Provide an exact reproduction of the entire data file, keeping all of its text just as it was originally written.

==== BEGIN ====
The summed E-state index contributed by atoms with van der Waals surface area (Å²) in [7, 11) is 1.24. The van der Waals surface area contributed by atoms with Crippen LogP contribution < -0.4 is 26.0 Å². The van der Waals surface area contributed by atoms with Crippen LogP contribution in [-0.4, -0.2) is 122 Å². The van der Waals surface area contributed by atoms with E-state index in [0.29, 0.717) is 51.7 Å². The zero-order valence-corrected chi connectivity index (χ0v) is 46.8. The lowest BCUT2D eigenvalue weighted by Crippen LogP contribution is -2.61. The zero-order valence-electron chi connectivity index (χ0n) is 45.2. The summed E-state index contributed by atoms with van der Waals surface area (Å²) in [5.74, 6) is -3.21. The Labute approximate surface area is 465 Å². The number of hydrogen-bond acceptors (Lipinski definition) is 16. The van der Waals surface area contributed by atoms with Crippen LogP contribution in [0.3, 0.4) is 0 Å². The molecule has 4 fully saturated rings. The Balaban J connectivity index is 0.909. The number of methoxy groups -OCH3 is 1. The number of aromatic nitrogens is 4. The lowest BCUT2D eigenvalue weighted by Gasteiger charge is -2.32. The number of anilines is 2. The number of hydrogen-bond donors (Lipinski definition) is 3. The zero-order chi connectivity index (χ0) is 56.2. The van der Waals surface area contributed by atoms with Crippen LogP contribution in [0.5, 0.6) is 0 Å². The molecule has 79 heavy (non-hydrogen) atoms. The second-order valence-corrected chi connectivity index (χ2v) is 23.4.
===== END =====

The summed E-state index contributed by atoms with van der Waals surface area (Å²) in [7, 11) is 1.24. The van der Waals surface area contributed by atoms with Crippen LogP contribution < -0.4 is 26.0 Å². The van der Waals surface area contributed by atoms with Crippen LogP contribution in [-0.4, -0.2) is 122 Å². The van der Waals surface area contributed by atoms with E-state index in [0.29, 0.717) is 51.7 Å². The zero-order valence-corrected chi connectivity index (χ0v) is 46.8. The lowest BCUT2D eigenvalue weighted by Crippen LogP contribution is -2.61. The zero-order valence-electron chi connectivity index (χ0n) is 45.2. The summed E-state index contributed by atoms with van der Waals surface area (Å²) in [5.74, 6) is -3.21. The Labute approximate surface area is 465 Å². The number of hydrogen-bond acceptors (Lipinski definition) is 16. The van der Waals surface area contributed by atoms with Crippen LogP contribution in [0.3, 0.4) is 0 Å². The molecule has 4 fully saturated rings. The Balaban J connectivity index is 0.909. The number of methoxy groups -OCH3 is 1. The number of aromatic nitrogens is 4. The lowest BCUT2D eigenvalue weighted by Gasteiger charge is -2.32. The number of anilines is 2. The number of hydrogen-bond donors (Lipinski definition) is 3. The zero-order chi connectivity index (χ0) is 56.2. The van der Waals surface area contributed by atoms with Crippen LogP contribution in [0.5, 0.6) is 0 Å². The molecule has 79 heavy (non-hydrogen) atoms. The second-order valence-corrected chi connectivity index (χ2v) is 23.4.